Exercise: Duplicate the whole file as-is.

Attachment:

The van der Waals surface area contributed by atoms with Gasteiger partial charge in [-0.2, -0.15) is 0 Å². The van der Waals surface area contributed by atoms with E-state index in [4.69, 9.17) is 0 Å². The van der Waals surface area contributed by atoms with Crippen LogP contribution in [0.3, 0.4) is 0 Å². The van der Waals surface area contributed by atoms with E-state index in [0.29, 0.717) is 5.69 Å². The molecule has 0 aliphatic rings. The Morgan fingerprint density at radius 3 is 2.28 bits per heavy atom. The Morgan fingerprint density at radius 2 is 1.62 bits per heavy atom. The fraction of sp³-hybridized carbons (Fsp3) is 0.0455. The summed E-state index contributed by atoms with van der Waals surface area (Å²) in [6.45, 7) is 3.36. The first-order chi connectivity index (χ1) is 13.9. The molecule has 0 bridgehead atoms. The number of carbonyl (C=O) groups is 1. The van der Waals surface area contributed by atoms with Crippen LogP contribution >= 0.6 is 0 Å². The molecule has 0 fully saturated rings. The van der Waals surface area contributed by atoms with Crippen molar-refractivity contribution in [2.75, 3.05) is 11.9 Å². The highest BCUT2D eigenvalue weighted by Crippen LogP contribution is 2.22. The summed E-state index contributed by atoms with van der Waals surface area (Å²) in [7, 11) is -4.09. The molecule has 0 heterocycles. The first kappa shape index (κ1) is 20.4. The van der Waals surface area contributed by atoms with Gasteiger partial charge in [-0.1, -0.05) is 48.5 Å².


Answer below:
The van der Waals surface area contributed by atoms with Gasteiger partial charge in [-0.2, -0.15) is 0 Å². The van der Waals surface area contributed by atoms with E-state index in [4.69, 9.17) is 0 Å². The van der Waals surface area contributed by atoms with Crippen LogP contribution in [0.3, 0.4) is 0 Å². The van der Waals surface area contributed by atoms with E-state index in [0.29, 0.717) is 5.69 Å². The molecule has 0 aliphatic rings. The Morgan fingerprint density at radius 3 is 2.28 bits per heavy atom. The Morgan fingerprint density at radius 2 is 1.62 bits per heavy atom. The fraction of sp³-hybridized carbons (Fsp3) is 0.0455. The summed E-state index contributed by atoms with van der Waals surface area (Å²) in [6.45, 7) is 3.36. The first-order chi connectivity index (χ1) is 13.9. The molecule has 0 bridgehead atoms. The number of carbonyl (C=O) groups is 1. The van der Waals surface area contributed by atoms with Crippen LogP contribution >= 0.6 is 0 Å². The molecule has 0 fully saturated rings. The van der Waals surface area contributed by atoms with Crippen molar-refractivity contribution in [2.75, 3.05) is 11.9 Å². The highest BCUT2D eigenvalue weighted by Crippen LogP contribution is 2.22. The summed E-state index contributed by atoms with van der Waals surface area (Å²) in [7, 11) is -4.09. The molecule has 0 heterocycles. The first kappa shape index (κ1) is 20.4. The van der Waals surface area contributed by atoms with Gasteiger partial charge in [-0.1, -0.05) is 48.5 Å².